Holly Harper and her friend Herrin Hopper (left) purchased a house to cohabitate with their children.
- I am a single mother of one. I own a four-unit apartment building with another single mother.
- Siren House was designed to help us build equity and share the burdens of homeownership.
- Cohousing has changed my life forever.
In early 2018, I separated from my 17-year-old partner. After the dust settled, we decided to coparent amicably and sold the family home. Having lived in a swanky apartment that felt more like a hotel than a home for a year, I called my Realtor.
As a self-employed single mom, I knew it would be impossible to find a duplex or condo in Washington, DC, on my budget. Having bought three houses in my marriage, I was familiar with the demands of homeownership. I wanted to buy again as an investment for my future.
To be able to do this, I needed to live with another single mom who had the same needs as me – space, comfort, a home. Not only for us, but also for our children, it has changed their lives.
I have always been fascinated by stories about shared housing
As long as I can remember, I wanted the idyllic, nostalgic lives I had seen on TV. I loved “The Facts of Life,” “The Golden Girls,” “Grace and Frankie,” and “The Gilmore Girls.”
I wanted to live in a family-oriented community. Additionally, I knew it was possible.
I vowed to be open to new opportunities after my marriage fell apart.
One of my closest friends shared my “commune dream” and had separated from her husband around the same time I had.
Our Realtor answered the phone. He said, “You’re mad.”. “Oh, I love it!”
Stability, commitment, and transparency are required when choosing a housing partner
In order for our housing journey to work, we approached it like choosing a platonic partner.
We aligned our values in many categories, such as political outlook, parenting style, finance, and lifestyle.
In addition, we had to agree on the type of house we wanted. In our search for a multifamily property, we sought two units of similar size with no basements. Additionally, we wanted to be close to public transportation and in a safe neighborhood for our children.
Then we set a maximum budget together and began the search. On the first day of our search, we found the perfect home.
In early April 2020, we visited the property and prepared the offer. The deal closed in mid-June. Each of our units was renovated to suit our own needs. We offered a rent-to-own option to another single mom in the forth unit. And by August 2020, three moms, the five kids between us, three dogs, two hamsters, and a gecko were all settled in.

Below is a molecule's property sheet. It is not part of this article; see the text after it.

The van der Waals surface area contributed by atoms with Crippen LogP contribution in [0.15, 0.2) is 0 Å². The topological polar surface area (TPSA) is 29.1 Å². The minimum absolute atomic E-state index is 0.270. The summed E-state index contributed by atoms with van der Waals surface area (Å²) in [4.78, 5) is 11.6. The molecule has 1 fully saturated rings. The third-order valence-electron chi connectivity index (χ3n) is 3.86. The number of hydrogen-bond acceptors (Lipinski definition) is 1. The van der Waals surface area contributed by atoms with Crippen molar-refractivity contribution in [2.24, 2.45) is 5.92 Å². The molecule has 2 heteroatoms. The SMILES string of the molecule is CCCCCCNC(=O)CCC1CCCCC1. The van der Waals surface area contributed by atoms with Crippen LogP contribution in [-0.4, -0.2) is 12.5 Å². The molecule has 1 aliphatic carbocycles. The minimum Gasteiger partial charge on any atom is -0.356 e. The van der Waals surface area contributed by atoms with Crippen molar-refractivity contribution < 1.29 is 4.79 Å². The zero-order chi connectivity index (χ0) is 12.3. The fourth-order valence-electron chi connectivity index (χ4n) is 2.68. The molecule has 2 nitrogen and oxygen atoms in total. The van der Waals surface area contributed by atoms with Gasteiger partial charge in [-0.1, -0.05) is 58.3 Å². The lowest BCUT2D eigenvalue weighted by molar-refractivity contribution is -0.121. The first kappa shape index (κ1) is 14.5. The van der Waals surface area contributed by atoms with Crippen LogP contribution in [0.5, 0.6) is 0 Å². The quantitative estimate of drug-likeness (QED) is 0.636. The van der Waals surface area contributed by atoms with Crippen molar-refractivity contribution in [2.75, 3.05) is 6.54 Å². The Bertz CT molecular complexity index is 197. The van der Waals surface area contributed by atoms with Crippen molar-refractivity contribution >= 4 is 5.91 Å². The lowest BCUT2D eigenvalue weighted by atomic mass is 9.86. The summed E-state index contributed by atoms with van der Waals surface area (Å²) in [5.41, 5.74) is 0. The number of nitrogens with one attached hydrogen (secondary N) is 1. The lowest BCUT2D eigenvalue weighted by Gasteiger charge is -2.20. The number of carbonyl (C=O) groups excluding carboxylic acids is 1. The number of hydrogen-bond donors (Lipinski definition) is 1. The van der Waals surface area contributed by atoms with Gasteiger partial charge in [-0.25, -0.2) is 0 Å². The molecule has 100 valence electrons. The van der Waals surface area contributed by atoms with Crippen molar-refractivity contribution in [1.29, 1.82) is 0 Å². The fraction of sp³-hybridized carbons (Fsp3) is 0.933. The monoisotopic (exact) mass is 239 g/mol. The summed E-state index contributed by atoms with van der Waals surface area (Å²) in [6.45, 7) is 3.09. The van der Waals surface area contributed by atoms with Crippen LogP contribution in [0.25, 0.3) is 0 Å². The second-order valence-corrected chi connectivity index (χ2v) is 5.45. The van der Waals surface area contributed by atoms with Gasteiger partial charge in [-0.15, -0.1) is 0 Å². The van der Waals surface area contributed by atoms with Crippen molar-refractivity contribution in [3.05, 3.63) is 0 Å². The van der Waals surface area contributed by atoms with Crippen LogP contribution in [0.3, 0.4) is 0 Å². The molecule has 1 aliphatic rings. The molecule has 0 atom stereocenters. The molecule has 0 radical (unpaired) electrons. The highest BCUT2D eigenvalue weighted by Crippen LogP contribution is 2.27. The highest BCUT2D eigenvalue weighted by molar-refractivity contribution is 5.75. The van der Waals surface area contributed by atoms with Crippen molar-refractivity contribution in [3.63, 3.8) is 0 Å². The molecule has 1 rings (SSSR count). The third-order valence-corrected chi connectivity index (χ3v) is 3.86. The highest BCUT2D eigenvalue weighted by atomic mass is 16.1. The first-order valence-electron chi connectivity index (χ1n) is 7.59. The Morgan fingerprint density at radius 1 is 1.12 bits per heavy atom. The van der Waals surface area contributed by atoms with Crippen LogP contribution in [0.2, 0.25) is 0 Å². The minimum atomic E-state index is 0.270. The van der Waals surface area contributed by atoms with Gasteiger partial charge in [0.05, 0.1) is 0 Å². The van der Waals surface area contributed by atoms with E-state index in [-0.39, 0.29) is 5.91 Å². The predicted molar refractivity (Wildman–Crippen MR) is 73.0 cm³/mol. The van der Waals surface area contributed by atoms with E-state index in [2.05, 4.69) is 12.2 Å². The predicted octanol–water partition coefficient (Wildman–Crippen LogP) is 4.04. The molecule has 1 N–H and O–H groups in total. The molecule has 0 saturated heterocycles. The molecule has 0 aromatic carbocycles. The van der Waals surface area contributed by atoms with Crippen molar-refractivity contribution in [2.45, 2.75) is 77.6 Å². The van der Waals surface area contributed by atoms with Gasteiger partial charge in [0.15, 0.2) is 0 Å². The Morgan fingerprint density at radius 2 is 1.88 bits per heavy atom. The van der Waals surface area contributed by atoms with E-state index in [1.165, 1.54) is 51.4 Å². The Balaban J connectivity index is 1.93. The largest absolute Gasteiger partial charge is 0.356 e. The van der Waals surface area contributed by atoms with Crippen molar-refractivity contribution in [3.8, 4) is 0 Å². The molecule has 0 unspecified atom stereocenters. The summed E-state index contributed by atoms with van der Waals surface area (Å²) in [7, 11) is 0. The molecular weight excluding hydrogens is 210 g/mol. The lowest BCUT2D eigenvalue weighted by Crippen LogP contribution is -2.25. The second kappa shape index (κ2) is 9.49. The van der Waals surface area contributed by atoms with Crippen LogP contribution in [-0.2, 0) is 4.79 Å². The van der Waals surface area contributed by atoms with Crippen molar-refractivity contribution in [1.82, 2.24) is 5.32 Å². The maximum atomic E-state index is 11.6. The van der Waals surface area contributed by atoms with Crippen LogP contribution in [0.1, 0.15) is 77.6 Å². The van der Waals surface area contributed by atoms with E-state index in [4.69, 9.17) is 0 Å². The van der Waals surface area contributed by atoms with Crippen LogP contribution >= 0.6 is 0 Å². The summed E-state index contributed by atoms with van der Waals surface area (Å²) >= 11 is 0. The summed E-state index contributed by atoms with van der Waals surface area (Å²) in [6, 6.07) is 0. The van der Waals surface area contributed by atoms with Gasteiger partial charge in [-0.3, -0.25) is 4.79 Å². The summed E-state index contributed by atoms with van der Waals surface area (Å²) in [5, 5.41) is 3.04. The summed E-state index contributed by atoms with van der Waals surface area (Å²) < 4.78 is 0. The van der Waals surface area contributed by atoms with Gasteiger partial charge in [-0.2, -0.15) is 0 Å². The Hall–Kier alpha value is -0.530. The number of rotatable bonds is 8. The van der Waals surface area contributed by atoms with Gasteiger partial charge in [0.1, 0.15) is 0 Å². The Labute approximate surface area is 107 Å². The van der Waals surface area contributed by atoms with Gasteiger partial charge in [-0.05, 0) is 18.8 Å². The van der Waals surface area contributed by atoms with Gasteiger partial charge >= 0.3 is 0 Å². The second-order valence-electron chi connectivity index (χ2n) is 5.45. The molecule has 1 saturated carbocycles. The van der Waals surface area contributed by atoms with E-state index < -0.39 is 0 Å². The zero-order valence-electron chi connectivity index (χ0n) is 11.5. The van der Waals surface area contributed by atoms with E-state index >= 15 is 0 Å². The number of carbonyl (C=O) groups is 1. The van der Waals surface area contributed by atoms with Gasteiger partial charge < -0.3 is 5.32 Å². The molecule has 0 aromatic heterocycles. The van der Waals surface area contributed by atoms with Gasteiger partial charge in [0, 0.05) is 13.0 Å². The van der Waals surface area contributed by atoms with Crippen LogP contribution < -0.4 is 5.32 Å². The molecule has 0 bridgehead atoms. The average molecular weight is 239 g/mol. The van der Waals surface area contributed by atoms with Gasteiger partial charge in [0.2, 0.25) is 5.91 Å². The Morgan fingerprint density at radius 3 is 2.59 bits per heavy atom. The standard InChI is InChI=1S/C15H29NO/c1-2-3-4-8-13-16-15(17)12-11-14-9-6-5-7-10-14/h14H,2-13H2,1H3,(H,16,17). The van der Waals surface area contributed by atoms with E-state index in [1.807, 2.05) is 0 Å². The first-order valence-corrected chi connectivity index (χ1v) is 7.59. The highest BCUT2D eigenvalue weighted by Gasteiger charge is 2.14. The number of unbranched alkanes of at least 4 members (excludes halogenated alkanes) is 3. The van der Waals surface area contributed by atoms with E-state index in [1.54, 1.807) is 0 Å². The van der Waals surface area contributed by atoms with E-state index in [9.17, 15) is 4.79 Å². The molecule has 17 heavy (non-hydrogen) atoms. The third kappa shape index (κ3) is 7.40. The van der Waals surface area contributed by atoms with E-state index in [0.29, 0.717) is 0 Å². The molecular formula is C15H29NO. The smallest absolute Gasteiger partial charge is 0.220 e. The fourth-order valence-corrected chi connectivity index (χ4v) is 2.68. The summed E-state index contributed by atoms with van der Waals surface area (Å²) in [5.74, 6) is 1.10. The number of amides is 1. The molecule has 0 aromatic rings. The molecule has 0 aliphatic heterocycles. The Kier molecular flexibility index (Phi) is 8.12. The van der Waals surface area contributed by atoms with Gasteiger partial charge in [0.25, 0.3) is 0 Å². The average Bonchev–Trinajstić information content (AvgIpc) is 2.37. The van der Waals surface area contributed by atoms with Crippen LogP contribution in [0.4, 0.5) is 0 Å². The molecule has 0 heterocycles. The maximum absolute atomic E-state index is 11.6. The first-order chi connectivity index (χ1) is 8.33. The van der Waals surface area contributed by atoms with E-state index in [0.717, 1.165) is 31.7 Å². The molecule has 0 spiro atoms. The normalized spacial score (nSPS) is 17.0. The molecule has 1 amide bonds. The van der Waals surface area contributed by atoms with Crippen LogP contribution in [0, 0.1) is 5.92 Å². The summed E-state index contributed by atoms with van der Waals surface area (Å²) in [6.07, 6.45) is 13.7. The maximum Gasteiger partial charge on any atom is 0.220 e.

Legally, we are coinvestors and have an operating agreement for the purchase of assets. In essence, we live in a condo building with a legal, but informal, sub-agreement between us.
By a factor of infinity, benefits outweigh drawbacks
Our housing arrangement has brought us immeasurable benefits.
Car-sharing and carpooling; potlucks and small favors; built-in babysitting and dog-walking; sharing expenses; friends to ugly cry with and unlimited, on-demand hugs; and feeling safe, loved, and grounded – I have never felt happier.
As with any family living arrangement, there are challenges.
As the kids grow physically larger every second, we need more room. Noisy and messy, and things break more frequently than in my previous living situations. Whenever I wish for some alone time, I am faced with extra kids to entertain and feed.
I have nowhere to go when I make a mistake, am triggered, act like a monster, or hurt someone. Every day, I am responsible for my behavior.
We put our kids first
The plan fit neatly on paper when we considered the practical elements of cohousing. As moms, our children – ages 9, 9, 10, 11, and 13 – always come first.
A giant trampoline, a parkour line, a garden, a gym, a big-screen TV, and a craft studio make this living arrangement a kid’s paradise.
Kids who use the buddy system for a walk to get gelato and who have playmates during the quarantine and homeschool months are thriving.
In addition, they are experiencing diverse perspectives on how people they love navigate real life.
I want my daughter to learn from us all about divorce, dating, family, being “siblings,” being bullied, puberty, gender identity, s.e.x.u.a.l orientation, entrepreneurship, creativity, d.e.a.t.h, breaking rules, safety, and finding joy.
The purpose of life is not to achieve some state of happiness, but to create a safe environment where we can pursue happiness at every moment.
Holly Harper founded Anagram Consulting, Blue Bike Communications, and Siren Foundry. She and the founders of Siren House are also the founders of Main Street Pearl.
Read the original article on Insider